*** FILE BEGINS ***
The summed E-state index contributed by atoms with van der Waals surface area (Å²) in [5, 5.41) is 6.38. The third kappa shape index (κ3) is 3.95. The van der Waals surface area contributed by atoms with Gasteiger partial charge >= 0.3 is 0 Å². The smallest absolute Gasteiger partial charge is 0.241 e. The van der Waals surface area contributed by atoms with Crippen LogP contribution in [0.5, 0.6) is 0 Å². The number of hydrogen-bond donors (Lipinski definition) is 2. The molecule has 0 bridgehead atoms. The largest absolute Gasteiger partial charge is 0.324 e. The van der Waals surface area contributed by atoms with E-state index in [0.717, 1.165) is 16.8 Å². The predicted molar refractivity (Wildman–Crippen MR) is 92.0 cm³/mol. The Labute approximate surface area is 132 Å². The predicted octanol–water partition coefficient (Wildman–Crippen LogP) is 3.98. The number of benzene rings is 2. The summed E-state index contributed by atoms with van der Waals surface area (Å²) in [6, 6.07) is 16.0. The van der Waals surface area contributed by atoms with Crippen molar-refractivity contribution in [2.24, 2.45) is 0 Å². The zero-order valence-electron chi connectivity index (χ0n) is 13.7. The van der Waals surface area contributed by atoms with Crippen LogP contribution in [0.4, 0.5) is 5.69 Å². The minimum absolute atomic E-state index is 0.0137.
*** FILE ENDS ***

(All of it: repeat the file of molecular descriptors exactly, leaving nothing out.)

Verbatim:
The summed E-state index contributed by atoms with van der Waals surface area (Å²) in [5, 5.41) is 6.38. The third kappa shape index (κ3) is 3.95. The van der Waals surface area contributed by atoms with Gasteiger partial charge >= 0.3 is 0 Å². The smallest absolute Gasteiger partial charge is 0.241 e. The van der Waals surface area contributed by atoms with Crippen LogP contribution in [0.5, 0.6) is 0 Å². The number of hydrogen-bond donors (Lipinski definition) is 2. The molecule has 0 bridgehead atoms. The largest absolute Gasteiger partial charge is 0.324 e. The van der Waals surface area contributed by atoms with E-state index in [0.717, 1.165) is 16.8 Å². The predicted molar refractivity (Wildman–Crippen MR) is 92.0 cm³/mol. The Labute approximate surface area is 132 Å². The predicted octanol–water partition coefficient (Wildman–Crippen LogP) is 3.98. The number of benzene rings is 2. The summed E-state index contributed by atoms with van der Waals surface area (Å²) in [6, 6.07) is 16.0. The van der Waals surface area contributed by atoms with Crippen molar-refractivity contribution in [2.24, 2.45) is 0 Å². The zero-order valence-electron chi connectivity index (χ0n) is 13.7. The van der Waals surface area contributed by atoms with Crippen LogP contribution in [0.4, 0.5) is 5.69 Å². The minimum absolute atomic E-state index is 0.0137.